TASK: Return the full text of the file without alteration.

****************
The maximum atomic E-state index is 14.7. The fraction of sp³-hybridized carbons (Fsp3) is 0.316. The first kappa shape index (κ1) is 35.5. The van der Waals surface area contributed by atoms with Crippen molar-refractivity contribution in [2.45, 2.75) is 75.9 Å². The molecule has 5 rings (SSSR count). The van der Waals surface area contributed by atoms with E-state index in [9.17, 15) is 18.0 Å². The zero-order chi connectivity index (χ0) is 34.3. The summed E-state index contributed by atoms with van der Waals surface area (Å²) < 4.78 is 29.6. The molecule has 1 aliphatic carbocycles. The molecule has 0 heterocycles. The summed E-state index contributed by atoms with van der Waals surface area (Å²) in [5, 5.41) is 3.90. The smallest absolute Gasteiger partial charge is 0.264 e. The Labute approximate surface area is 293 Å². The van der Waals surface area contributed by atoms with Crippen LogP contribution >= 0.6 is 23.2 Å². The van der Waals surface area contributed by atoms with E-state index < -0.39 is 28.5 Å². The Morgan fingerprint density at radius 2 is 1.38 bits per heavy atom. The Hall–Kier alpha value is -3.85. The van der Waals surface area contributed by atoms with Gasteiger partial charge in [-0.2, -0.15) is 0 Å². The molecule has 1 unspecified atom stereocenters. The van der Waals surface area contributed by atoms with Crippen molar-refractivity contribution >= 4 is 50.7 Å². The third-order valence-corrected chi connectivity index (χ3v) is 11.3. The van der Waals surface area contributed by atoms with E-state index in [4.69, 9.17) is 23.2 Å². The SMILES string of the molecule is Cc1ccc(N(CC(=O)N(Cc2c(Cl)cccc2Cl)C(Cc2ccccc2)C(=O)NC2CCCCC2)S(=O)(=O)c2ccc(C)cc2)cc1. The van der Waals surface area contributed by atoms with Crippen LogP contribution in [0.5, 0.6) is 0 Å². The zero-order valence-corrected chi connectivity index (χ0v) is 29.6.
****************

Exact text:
The maximum atomic E-state index is 14.7. The fraction of sp³-hybridized carbons (Fsp3) is 0.316. The first kappa shape index (κ1) is 35.5. The van der Waals surface area contributed by atoms with Crippen molar-refractivity contribution in [2.45, 2.75) is 75.9 Å². The molecule has 5 rings (SSSR count). The van der Waals surface area contributed by atoms with E-state index in [9.17, 15) is 18.0 Å². The zero-order chi connectivity index (χ0) is 34.3. The summed E-state index contributed by atoms with van der Waals surface area (Å²) < 4.78 is 29.6. The molecule has 1 aliphatic carbocycles. The molecule has 0 heterocycles. The summed E-state index contributed by atoms with van der Waals surface area (Å²) in [5, 5.41) is 3.90. The smallest absolute Gasteiger partial charge is 0.264 e. The Labute approximate surface area is 293 Å². The van der Waals surface area contributed by atoms with Crippen LogP contribution >= 0.6 is 23.2 Å². The van der Waals surface area contributed by atoms with E-state index < -0.39 is 28.5 Å². The Morgan fingerprint density at radius 2 is 1.38 bits per heavy atom. The Hall–Kier alpha value is -3.85. The van der Waals surface area contributed by atoms with Gasteiger partial charge in [-0.2, -0.15) is 0 Å². The molecule has 1 unspecified atom stereocenters. The van der Waals surface area contributed by atoms with Crippen molar-refractivity contribution >= 4 is 50.7 Å². The third-order valence-corrected chi connectivity index (χ3v) is 11.3. The van der Waals surface area contributed by atoms with E-state index in [4.69, 9.17) is 23.2 Å². The SMILES string of the molecule is Cc1ccc(N(CC(=O)N(Cc2c(Cl)cccc2Cl)C(Cc2ccccc2)C(=O)NC2CCCCC2)S(=O)(=O)c2ccc(C)cc2)cc1. The van der Waals surface area contributed by atoms with Crippen LogP contribution in [0.5, 0.6) is 0 Å². The zero-order valence-corrected chi connectivity index (χ0v) is 29.6.